For us at PR not to give a nod to today would be negligence.
Reports have been that the CCP has gone to lengths this year to keep people from publicly commemorating this day through discussion or presentation. At first thought, it seems unsurprising, but there is something special about the sensitivity of May 4th. It represents a movement the government would like either to appropriate or ignore, because it cannot afford to forget it.
The events of the day 92 years ago that came to represent a thirty-year cultural sea change had nothing to do with democracy. The students who marched into Tian’anmen Square were protesting the unfair terms of Versailles, which gave Germany’s holdings in Shandong to the Japanese even after China had sent medical workers to France, and venting their frustration at a society they believed to be stagnated by Confucian ideology. The spirit of their unrest was not so different from that of the students ten years ago who, with government approval, protested whitewashing in Japanese textbooks.
Nor do I think intentional “Westernization” to be the Party-line problem with the May 4th movement. In literature, of course, we see a move toward characteristically Western forms of genre, style and subject—the appearance of the modern novel, for instance, or free-verse poetry, or the abandonment of classical Chinese in favor of baihua. Yet we also find many of these forms appropriated historically by authors of that period in books like Hu Shi’s History of Colloquial Literature (baihua wenxueshi) or Lu Xun’s Brief History of Chinese Fiction (zhongguo xiaoshuo shilve), and the thread of nationalist sentiment was never lost. The only group of writers who diverged from that spirit and advocated art for art’s sake were cast out in the thirties and referred to as “the third kind of people.”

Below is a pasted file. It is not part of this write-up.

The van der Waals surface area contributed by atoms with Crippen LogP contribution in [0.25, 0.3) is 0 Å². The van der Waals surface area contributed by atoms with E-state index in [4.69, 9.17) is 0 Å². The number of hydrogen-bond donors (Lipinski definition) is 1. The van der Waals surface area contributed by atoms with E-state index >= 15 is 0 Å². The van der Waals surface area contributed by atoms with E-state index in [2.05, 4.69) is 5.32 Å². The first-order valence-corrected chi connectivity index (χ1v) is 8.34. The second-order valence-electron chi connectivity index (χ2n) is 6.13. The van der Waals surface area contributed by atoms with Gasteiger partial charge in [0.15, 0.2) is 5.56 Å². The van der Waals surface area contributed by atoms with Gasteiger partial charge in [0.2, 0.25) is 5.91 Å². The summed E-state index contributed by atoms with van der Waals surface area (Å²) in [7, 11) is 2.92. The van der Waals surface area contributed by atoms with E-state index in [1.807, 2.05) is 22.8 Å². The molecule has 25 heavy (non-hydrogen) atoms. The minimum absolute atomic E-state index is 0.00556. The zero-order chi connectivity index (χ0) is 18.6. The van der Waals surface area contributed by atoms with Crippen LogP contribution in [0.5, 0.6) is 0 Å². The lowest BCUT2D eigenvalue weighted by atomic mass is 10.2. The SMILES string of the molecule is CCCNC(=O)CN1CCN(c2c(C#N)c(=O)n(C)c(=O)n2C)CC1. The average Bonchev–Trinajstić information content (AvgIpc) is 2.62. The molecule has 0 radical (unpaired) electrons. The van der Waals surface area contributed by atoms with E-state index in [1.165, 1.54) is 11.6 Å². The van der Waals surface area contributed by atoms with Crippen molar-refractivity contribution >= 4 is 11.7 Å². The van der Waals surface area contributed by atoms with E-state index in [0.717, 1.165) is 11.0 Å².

The topic is still touchy now because the architects of the May 4th movement were clear patriots as well as intellectuals. Am I stating the obvious? Maybe, but it’s worth remembering. Hu Shi, Chen Duxiu, Lu Xun and the rest were unstable elements, underground organizers and instigators, the kind of people who would find themselves bunking with Ai Weiwei if they’d been alive today. Yet, for anyone in the current establishment to argue that those authors didn’t love their country would be a ticket to political embarrassment. The next step is to appropriate--that is, to call them Communists--but no one disagrees that Lu Xun would have been imprisoned or shot had he lived into the post-1949 era. The only choice for the government is to allow those authors and their spirit to have been, and hope that no one takes it in his heart to let them be again.